The Food Beat presents “Restaurant Etiquette Volume I”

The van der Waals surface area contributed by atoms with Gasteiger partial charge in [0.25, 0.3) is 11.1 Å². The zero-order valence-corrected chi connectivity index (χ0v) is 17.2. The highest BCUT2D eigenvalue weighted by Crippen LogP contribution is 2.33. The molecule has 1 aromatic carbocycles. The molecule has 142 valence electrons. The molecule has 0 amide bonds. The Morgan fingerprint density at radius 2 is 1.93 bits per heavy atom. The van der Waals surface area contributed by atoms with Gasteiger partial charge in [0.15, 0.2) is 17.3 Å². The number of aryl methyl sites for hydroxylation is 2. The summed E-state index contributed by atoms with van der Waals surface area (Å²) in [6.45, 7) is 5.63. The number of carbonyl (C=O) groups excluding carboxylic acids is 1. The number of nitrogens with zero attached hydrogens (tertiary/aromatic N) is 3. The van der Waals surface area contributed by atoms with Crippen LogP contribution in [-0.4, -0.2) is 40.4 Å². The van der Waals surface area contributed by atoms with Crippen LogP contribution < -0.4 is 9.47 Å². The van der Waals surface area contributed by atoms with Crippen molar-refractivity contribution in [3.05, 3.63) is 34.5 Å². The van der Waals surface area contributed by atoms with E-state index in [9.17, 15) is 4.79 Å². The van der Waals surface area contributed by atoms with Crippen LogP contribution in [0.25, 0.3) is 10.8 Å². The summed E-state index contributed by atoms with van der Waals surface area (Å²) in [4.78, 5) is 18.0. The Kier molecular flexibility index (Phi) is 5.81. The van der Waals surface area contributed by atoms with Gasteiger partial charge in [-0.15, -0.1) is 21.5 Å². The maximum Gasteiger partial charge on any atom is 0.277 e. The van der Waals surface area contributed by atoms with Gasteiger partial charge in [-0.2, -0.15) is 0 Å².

When I moved to south Florida from Michigan in the summer of 2005, I was caught off guard by the behavior of an alarming number of patrons and restaurants. I came to realize hospitality is a bit different in south Florida than the Midwest, and over the past eight years, I have witnessed head scratching events from both parties. So I thought I would take this opportunity to share some thoughts on how we can all make the going out for dinner experience a more pleasant one. The dining process is really simple, and should be a win- win for the restaurant and the consumer. The restaurant provides meals and surroundings at a price reflective of the caliber of food being served, friendly and courteous service, and an overall pleasing experience. The consumer should enjoy all of the above mentioned attributes, be kind and courteous to the people working at the restaurant, as well as to fellow diners. At the conclusion of a satisfactory meal, pay the bill and if waited on, tip the server 15% – 20% of the total meal. (or more if the service was exceptional) This is how it should work. But not every dining experience is ideal, and at some point, issues arise, something is not right, and someone gets their panties in a bunch. It is my goal to provide logical solutions so these hurdles can be easily overcome and everyone lives happily ever after. Let’s first discuss the two most common (and most obvious) nemesis of enjoyable dining. The bad customer The consumer we are talking about is not connected to a gender, race, religion, age, or social status. They are, in simple terms, “special people.” (or SP’s) The reason for their specialness is a curious one, as there is nothing detectible to the human eye. They appear to be regular people, but inside brews a toxic and potentially lethal self perception that surfaces the minute they step inside a restaurant. In most cases, the “special people” do not limit their venomous and self serving methods to eateries. They can also be seen cutting off three lanes of traffic to make the turn they missed, and aggressively honking their horn at any given opportunity. They view wait staff/servers as servants/ peons, and for some bizarre reason, feel their value to society is greater than others. The bad restaurant This is a place where no one seems to really give a $#@! about you or anyone else. Management treats the staff poorly, the staff treats the customer poorly, the kitchen doesn’t care, and the owner is the origin of this mudslide of disappointment. This is the place where the staff makes you feel like they are doing you a favor by letting you sit down at one of their dirty tables. No one smile, they are not courteous, and you wait long periods of time to be waited on. The hot meal is sometimes cold, your order is sometimes wrong, and worst of all, no one seems to care. They view customers as evil necessities and for some bizarre reason think people should support them just because. Let’s take some sample situations and list the things you should do and the things you shouldn’t do. A long wait to get a table Shouldn’t do: Stare at the hostess/host hoping that your relentless gaze will shame them into finding you a table, or, keep mumbling “I can’t believe how long this is taking” for other patrons to hear. Should do: Go to the bar, have a drink, and be glad you’re alive. Or, go to another restaurant. Slow Service Shouldn’t do: Constantly look around, look at your watch, whistle to get the servers attention, or act like a douche when the server does get to your table. If you are in a hurry, (going to a show, lunch, etc) let your hostess and/or server know you have a timeline before you order. Should do: Peruse the menu and converse with the people you are dining with. When the server arrives and offers no explanation as to why the service is slow, politely ask. Could be they are short staffed or another reasonable explanation. If the slow service continues and there is a sign of attitude from the server, ask to speak to a manager and respectfully share your frustration. Bad/Wrong Food Shouldn’t do: Throw your fork at the server, whine like a baby, get up and walk out and go home and write a horrible online review. Should do: Respectfully share the issue with your server. If they do not resolve the issue to your complete satisfaction, again, ask to speak to a manager. Remember, management is trained and paid to handle these situations. How they handle your issue will tell you everything you need to know about this restaurant. Management Fails to Resolve Your Issue Shouldn’t do: Accept it. The value of dining out should never be compromised. Mistakes happen, but you should never unload on a server for any reason (unless they hit on your wife) But accepting poor or rude service, bad food, and a bad attitude is reason to revoke your man or woman card. Should do: Write a letter to the owners. It’s possible they are unaware of their poor management team and they do not want to lose your business. Until you hear from them, stay away from this restaurant. If you never hear back from ownership, don’t go back and share your experience. If you do hear back, and your issue is resolved to your satisfaction, go back and share your experience. My simple philosophy is this: Never judge a restaurant on the mistake. Judge them on how they handle the mistake. And remember, dining out is supposed to be fun. Delray Beach has great restaurants with great people running and working at them. Be respectful, treat others the way you would like to be treated, and appreciate life. Visit us online at for our amazing all video search engine, fun programming featuring local restaurants, and video recipes.